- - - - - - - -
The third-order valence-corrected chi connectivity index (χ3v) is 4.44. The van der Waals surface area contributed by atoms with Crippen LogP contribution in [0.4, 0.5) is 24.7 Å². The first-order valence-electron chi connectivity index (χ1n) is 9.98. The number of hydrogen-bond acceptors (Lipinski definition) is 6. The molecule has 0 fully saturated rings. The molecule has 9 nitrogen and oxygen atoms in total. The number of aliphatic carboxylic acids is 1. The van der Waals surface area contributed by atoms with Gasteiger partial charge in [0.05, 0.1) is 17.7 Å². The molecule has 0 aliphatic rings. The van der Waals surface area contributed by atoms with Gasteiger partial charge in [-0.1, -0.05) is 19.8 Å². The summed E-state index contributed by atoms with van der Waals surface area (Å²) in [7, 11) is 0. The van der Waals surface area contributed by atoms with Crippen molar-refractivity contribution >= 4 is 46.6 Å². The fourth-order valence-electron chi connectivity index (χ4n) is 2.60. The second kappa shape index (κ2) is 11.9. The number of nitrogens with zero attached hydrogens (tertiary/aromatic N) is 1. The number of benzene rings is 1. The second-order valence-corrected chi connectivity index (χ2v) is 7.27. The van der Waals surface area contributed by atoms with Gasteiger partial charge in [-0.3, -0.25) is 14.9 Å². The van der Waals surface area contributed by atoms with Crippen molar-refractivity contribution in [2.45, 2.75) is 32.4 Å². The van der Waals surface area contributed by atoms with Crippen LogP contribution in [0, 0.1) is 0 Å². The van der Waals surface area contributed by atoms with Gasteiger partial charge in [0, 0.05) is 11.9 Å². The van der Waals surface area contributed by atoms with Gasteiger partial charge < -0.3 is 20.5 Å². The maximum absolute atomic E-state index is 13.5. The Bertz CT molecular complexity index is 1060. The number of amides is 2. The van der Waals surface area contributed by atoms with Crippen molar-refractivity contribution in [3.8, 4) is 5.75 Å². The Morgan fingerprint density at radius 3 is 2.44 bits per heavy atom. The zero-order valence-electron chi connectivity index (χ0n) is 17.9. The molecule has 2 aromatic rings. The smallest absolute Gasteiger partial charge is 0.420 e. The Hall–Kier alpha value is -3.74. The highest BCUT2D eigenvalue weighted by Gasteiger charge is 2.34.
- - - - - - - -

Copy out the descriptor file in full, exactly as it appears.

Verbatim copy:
The third-order valence-corrected chi connectivity index (χ3v) is 4.44. The van der Waals surface area contributed by atoms with Crippen LogP contribution in [0.4, 0.5) is 24.7 Å². The first-order valence-electron chi connectivity index (χ1n) is 9.98. The number of hydrogen-bond acceptors (Lipinski definition) is 6. The molecule has 0 fully saturated rings. The molecule has 9 nitrogen and oxygen atoms in total. The number of aliphatic carboxylic acids is 1. The van der Waals surface area contributed by atoms with Gasteiger partial charge in [0.05, 0.1) is 17.7 Å². The molecule has 0 aliphatic rings. The van der Waals surface area contributed by atoms with Gasteiger partial charge in [-0.1, -0.05) is 19.8 Å². The summed E-state index contributed by atoms with van der Waals surface area (Å²) in [7, 11) is 0. The van der Waals surface area contributed by atoms with Crippen molar-refractivity contribution >= 4 is 46.6 Å². The fourth-order valence-electron chi connectivity index (χ4n) is 2.60. The second kappa shape index (κ2) is 11.9. The number of nitrogens with zero attached hydrogens (tertiary/aromatic N) is 1. The number of benzene rings is 1. The second-order valence-corrected chi connectivity index (χ2v) is 7.27. The van der Waals surface area contributed by atoms with Gasteiger partial charge in [-0.3, -0.25) is 14.9 Å². The van der Waals surface area contributed by atoms with Crippen molar-refractivity contribution in [2.45, 2.75) is 32.4 Å². The van der Waals surface area contributed by atoms with Crippen LogP contribution in [0, 0.1) is 0 Å². The van der Waals surface area contributed by atoms with Gasteiger partial charge in [0, 0.05) is 11.9 Å². The van der Waals surface area contributed by atoms with Gasteiger partial charge < -0.3 is 20.5 Å². The maximum absolute atomic E-state index is 13.5. The Bertz CT molecular complexity index is 1060. The number of amides is 2. The van der Waals surface area contributed by atoms with Crippen molar-refractivity contribution in [3.8, 4) is 5.75 Å². The Morgan fingerprint density at radius 3 is 2.44 bits per heavy atom. The zero-order valence-electron chi connectivity index (χ0n) is 17.9. The molecule has 2 aromatic rings. The smallest absolute Gasteiger partial charge is 0.420 e. The Hall–Kier alpha value is -3.74. The highest BCUT2D eigenvalue weighted by Gasteiger charge is 2.34.